Australian Treasurer Josh Frydenberg today tabled the 2020-21 Federal Budget in the midst of COVID-19. The budget was initially slated for delivery in May, but was delayed due to the pandemic.

Further information here.

Budget overview

  • The underlying cash balance in 2020-21 is expected to be a deficit of $213.7 billion, equivalent to 11.0 per cent of GDP.
  • The budget position is expected to improve across the forward estimates to a deficit of $66.9 billion in 2023-24 and to further improve over the medium term to a deficit of $49.5 billion, equivalent to 1.6 percent of GDP in 2030-31.
  • Net debt will increase to $703 billion or 36 per cent of GDP this year and peak at $966 billion or 44 per cent of GDP in June 2024.
  • Australia’s economy is forecast to fall by 3.75 per cent in 2020 and unemployment to peak at 8 per cent in the December quarter.
  • In 2021, the economy is forecast to grow by 4.25 per cent, and unemployment to fall to 6.5 per cent by the June Quarter 2022.

Tax relief for individuals

The Australian Government will bring forward Stage two of its Personal Income Tax Plan by two years. From 1 July 2020:

  • the low income tax offset will increase from $445 to $700;
  • the top threshold of the 19 per cent tax bracket will increase from $37,000 to $45,000; and
  • the top threshold of the 32.5 per cent tax bracket will increase from $90,000 to $120,000.

The Government will also provide additional targeted support to low- and middle-income Australians. In 2020-21, low-and middle-income earners will receive a one-off additional benefit of up to $1,080 from the low and middle income tax offset (LMITO).

Tax relief for business

Businesses with a turnover of up to $5 billion will be able to immediately deduct the full cost of eligible depreciable assets acquired from 7:30pm (AEDT) on 6 October 2020 and first used or installed by 30 June 2022.

The Government will also temporarily allow companies with a turnover of up to $5 billion to offset tax losses against previous profits on which tax has been paid. Losses incurred to June 2022 can be offset against prior profits made in or after the 2018-19 financial year.

The Government is also providing $105 million in tax relief to expand access to a range of small business tax concessions by lifting the aggregated annual turnover threshold for these concessions.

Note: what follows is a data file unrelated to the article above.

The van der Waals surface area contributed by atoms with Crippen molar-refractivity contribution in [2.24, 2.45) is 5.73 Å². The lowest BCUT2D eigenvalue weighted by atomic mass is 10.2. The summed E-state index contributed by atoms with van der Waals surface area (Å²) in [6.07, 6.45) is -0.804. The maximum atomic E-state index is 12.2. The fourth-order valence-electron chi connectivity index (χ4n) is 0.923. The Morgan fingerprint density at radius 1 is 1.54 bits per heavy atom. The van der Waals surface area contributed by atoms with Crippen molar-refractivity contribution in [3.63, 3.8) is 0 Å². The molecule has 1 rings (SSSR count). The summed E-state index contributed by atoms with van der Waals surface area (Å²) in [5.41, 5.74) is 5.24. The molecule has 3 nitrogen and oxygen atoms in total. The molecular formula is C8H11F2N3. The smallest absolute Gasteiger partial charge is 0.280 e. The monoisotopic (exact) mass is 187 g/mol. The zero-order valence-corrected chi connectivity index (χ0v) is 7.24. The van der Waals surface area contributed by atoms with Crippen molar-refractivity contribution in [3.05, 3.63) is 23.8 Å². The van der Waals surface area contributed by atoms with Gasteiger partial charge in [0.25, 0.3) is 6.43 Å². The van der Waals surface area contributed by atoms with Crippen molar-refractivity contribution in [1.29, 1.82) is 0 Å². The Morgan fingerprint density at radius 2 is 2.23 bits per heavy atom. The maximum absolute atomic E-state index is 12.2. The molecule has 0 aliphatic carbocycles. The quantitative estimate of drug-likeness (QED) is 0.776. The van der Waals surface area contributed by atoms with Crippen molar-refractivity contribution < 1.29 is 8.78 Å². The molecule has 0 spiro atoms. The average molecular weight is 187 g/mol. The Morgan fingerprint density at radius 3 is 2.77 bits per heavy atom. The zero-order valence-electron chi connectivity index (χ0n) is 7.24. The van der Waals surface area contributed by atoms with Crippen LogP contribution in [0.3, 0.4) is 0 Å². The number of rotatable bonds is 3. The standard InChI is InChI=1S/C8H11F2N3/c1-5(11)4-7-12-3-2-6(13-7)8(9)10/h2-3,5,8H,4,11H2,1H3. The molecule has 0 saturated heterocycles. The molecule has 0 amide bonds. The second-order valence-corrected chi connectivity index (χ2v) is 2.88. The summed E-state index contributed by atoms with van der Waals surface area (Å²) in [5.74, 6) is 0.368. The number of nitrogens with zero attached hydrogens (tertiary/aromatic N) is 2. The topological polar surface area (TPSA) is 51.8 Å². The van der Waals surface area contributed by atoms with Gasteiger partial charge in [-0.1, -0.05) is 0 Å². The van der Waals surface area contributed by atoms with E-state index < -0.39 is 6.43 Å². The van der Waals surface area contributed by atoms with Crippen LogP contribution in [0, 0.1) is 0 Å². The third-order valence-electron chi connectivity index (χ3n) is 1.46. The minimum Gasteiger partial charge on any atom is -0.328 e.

The Government will also enhance previously announced reforms to invest an additional $2 billion through the Research and Development Tax Incentive.

JobMaker Hiring Credit

Businesses will receive a new JobMaker Hiring Credit for hiring younger Australians. The JobMaker hiring credit will be paid at the rate of $200 per week for those aged under 30, and $100 per week for those aged between 30-35.

It will be payable for up to 12 months for each new job and is available from tomorrow to employers who hire eligible employees aged 16-35.

Economic support measure

Pensioners and other eligible recipients will receive two additional $250 economic support payments, the first to be provided from December 2020 and the second from early 2021.

Budget papers

Budget Paper No. 1: Budget Strategy and Outlook

Budget Paper No. 2: Budget Measures

Budget Paper No. 3: Federal Financial Relations

Budget Paper No. 4: Agency Resourcing

Budget speech

Transcript of Treasurer’s speech to Parliament

Portfolio papers

Portfolio Budget Statements

Ministerial statements

Regional Ministerial Budget Statement 2020-21 – Growing a Strong and Resilient Regional Australia


Budget Forum 2020

Looking for Bold Reform? Get Rid of Payroll Taxes, by Robert Breunig.

It’s Time to Meet Key Social Policy Challenges in COVID Recovery, by John Hewson.

Meet the Liveable Income Guarantee, a Budget-Ready Proposal That Would Prevent Unemployment Benefits Falling off a Cliff, by John Quiggin, Elise Klein and Troy Henderson.

COVID-19 Strengthens Australians’ Belief in the Fair Go, Government Should Support the Vulnerable, by Emma Dawson.

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